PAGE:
What is the right exercise for the brain-muscle?
Thinking, the fundamental brain activity: thoughts travel through the connections between neurons, the more we exercise thought, the more we are able to learn new things, faster and faster.

It’s never too late to train your brain?
No because it can always learn, develop, learn thanks to neuroplasticity. But it must get excited: the brain is bored, we have to make it think of something we are passionate about. Only through emotion does what we experience arrive in our memory, it becomes teaching, it really makes cognitive abilities develop: what distinguishes man is that he has overcome the mere survival instinct of other animals, we get excited because we seek quality in life, not just survival. This is why what leaves us passive is useless and doesn’t let the brain ‘grow’.

Any examples?
Children and teenagers should be given fewer cell phones and tablets, more books. Many then do not use the brain well, they take it for granted, they mistreat it with incorrect lifestyles: from an unhealthy diet to a sedentary lifestyle, from a lack of quality sleep to drinking little water. Preventing cognitive impairment with a healthy lifestyle is a personal investment, but also for society: science has given us longevity, which however only makes sense if we arrive at the finish line with the mind still intact and to do so it is essential not to smoke, avoid drugs, treat threatening diseases such as high blood pressure. Although then all the great old men should thank mom.

Thank “mom” for “good” genes? Or for anything else?
Because the trajectory of our brain, the one that in the third and fourth age can lead us to have a sharp or clouded mind, is a ribbon that unwinds from conception onwards: everything that happens to us from when we are in our mother’s belly ahead has an effect on cognitive abilities. a great journey during which the brain changes, develops, faces difficulties that can undermine its integrity: what we will be in ninety or one hundred depends on what we have lived and how we lived it, from the balance we have known find in adversity. And yes, also from how our parents looked after us, because relationships with others, from an early age, are another pillar for the well-being of the brain.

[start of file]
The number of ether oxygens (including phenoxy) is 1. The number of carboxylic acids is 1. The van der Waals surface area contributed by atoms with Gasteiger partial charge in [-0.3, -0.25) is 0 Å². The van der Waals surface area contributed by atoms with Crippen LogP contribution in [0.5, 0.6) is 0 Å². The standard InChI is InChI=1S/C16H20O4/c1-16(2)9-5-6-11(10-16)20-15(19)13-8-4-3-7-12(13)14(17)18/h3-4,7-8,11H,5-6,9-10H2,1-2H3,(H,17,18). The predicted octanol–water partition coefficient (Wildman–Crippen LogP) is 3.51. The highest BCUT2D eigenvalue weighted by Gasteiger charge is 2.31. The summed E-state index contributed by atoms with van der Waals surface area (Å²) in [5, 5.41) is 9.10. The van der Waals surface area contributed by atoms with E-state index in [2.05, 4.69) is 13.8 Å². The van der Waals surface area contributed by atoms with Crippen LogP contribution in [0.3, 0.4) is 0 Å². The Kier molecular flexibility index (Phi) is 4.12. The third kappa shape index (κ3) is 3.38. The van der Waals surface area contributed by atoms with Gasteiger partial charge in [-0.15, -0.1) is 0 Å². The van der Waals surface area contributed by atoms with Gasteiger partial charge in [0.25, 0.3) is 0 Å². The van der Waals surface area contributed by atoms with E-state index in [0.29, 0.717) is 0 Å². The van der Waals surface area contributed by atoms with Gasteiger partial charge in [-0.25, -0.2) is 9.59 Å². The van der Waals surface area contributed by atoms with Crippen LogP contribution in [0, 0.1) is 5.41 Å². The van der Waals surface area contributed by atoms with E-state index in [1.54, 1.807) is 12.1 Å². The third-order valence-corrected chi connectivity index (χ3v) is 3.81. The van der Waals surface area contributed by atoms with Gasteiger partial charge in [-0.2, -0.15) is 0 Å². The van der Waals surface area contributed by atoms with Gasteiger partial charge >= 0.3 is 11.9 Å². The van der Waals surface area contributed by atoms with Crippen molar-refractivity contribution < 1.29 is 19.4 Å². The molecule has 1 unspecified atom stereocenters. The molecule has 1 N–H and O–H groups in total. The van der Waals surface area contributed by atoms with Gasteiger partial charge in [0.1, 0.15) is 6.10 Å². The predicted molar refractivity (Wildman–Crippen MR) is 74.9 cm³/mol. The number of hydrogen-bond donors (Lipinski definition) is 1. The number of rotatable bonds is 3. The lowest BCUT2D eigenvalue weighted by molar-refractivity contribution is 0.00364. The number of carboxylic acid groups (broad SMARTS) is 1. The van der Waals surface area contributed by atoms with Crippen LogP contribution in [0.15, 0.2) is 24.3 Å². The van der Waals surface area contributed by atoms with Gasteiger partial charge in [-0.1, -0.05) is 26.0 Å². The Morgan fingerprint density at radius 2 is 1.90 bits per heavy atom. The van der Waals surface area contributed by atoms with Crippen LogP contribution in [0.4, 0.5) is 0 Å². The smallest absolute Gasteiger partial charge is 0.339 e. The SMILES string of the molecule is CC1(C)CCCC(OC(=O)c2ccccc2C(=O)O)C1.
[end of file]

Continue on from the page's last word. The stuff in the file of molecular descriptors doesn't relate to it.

Is it true that loneliness kills neurons?
No neuron does much on its own, just as none of us can do much without the others. The networks, the connections are the real secret of the human being: in the brain, where the set of connections between cells creates the consciousness, the imagination, the creativity that makes us extraordinary; as people, because we need others to be happy. Philosophers such as Aristotle, Umberto Eco, Zygmunt Bauman said it and science proved it: social relationships are the secret of happiness, but also of the ability of our cerebral “forest” to create new branches, develop and gain in wisdom and vision with each passing year. Something that, moreover, artificial intelligence cannot achieve: it processes an enormous amount of data, but does not have the ability to interpret phenomena as a wise and elderly man with Kissinger’s experience can do.